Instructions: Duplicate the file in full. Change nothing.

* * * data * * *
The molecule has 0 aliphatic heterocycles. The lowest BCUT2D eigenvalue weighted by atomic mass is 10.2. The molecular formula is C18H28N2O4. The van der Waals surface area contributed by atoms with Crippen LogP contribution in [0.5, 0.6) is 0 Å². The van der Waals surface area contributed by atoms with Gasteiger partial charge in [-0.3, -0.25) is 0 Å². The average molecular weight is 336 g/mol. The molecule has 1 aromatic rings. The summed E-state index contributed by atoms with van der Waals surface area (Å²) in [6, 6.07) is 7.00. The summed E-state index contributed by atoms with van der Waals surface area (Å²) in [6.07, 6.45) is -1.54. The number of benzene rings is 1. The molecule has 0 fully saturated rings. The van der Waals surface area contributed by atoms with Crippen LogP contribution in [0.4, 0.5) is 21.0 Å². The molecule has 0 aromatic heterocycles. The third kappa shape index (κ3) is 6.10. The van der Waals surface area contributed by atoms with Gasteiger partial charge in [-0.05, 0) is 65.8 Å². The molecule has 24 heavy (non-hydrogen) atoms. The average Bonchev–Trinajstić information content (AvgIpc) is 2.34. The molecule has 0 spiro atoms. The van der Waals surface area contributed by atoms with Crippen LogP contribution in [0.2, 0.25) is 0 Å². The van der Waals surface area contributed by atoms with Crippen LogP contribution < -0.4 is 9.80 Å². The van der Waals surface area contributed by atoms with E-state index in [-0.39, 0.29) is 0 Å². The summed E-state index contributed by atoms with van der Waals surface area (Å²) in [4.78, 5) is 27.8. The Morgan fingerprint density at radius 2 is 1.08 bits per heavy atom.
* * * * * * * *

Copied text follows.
The molecule has 0 aliphatic heterocycles. The lowest BCUT2D eigenvalue weighted by atomic mass is 10.2. The molecular formula is C18H28N2O4. The van der Waals surface area contributed by atoms with Crippen LogP contribution in [0.5, 0.6) is 0 Å². The van der Waals surface area contributed by atoms with Gasteiger partial charge in [-0.3, -0.25) is 0 Å². The average molecular weight is 336 g/mol. The molecule has 1 aromatic rings. The summed E-state index contributed by atoms with van der Waals surface area (Å²) in [6, 6.07) is 7.00. The summed E-state index contributed by atoms with van der Waals surface area (Å²) in [6.07, 6.45) is -1.54. The number of benzene rings is 1. The molecule has 0 fully saturated rings. The van der Waals surface area contributed by atoms with Crippen LogP contribution in [0.4, 0.5) is 21.0 Å². The molecule has 0 aromatic heterocycles. The third kappa shape index (κ3) is 6.10. The van der Waals surface area contributed by atoms with Gasteiger partial charge in [-0.05, 0) is 65.8 Å². The molecule has 24 heavy (non-hydrogen) atoms. The average Bonchev–Trinajstić information content (AvgIpc) is 2.34. The molecule has 0 spiro atoms. The van der Waals surface area contributed by atoms with Crippen LogP contribution in [0.2, 0.25) is 0 Å². The van der Waals surface area contributed by atoms with Crippen LogP contribution < -0.4 is 9.80 Å². The van der Waals surface area contributed by atoms with E-state index in [-0.39, 0.29) is 0 Å². The summed E-state index contributed by atoms with van der Waals surface area (Å²) in [4.78, 5) is 27.8. The Morgan fingerprint density at radius 2 is 1.08 bits per heavy atom.